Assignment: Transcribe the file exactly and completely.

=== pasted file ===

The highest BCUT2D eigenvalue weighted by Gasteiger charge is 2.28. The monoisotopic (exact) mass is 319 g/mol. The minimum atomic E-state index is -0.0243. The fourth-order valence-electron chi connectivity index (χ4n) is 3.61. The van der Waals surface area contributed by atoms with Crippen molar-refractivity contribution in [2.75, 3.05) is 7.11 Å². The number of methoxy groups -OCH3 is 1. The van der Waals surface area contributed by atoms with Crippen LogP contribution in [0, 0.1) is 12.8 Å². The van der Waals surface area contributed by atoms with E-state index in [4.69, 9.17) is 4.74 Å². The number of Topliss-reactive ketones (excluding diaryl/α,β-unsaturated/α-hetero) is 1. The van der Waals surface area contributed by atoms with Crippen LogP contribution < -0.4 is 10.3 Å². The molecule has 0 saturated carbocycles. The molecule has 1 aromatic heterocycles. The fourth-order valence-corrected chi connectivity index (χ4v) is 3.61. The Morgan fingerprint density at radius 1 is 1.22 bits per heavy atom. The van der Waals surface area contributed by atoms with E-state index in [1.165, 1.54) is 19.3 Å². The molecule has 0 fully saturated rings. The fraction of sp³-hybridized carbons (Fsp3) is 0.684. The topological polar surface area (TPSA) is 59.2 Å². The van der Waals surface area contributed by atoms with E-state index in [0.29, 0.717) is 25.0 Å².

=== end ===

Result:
The highest BCUT2D eigenvalue weighted by Gasteiger charge is 2.28. The monoisotopic (exact) mass is 319 g/mol. The minimum atomic E-state index is -0.0243. The fourth-order valence-electron chi connectivity index (χ4n) is 3.61. The van der Waals surface area contributed by atoms with Crippen molar-refractivity contribution in [2.75, 3.05) is 7.11 Å². The number of methoxy groups -OCH3 is 1. The van der Waals surface area contributed by atoms with Crippen LogP contribution in [0, 0.1) is 12.8 Å². The van der Waals surface area contributed by atoms with E-state index in [4.69, 9.17) is 4.74 Å². The number of Topliss-reactive ketones (excluding diaryl/α,β-unsaturated/α-hetero) is 1. The van der Waals surface area contributed by atoms with Crippen LogP contribution < -0.4 is 10.3 Å². The molecule has 0 saturated carbocycles. The molecule has 1 aromatic heterocycles. The fourth-order valence-corrected chi connectivity index (χ4v) is 3.61. The Morgan fingerprint density at radius 1 is 1.22 bits per heavy atom. The van der Waals surface area contributed by atoms with E-state index in [1.165, 1.54) is 19.3 Å². The molecule has 0 fully saturated rings. The fraction of sp³-hybridized carbons (Fsp3) is 0.684. The topological polar surface area (TPSA) is 59.2 Å². The van der Waals surface area contributed by atoms with E-state index in [0.29, 0.717) is 25.0 Å².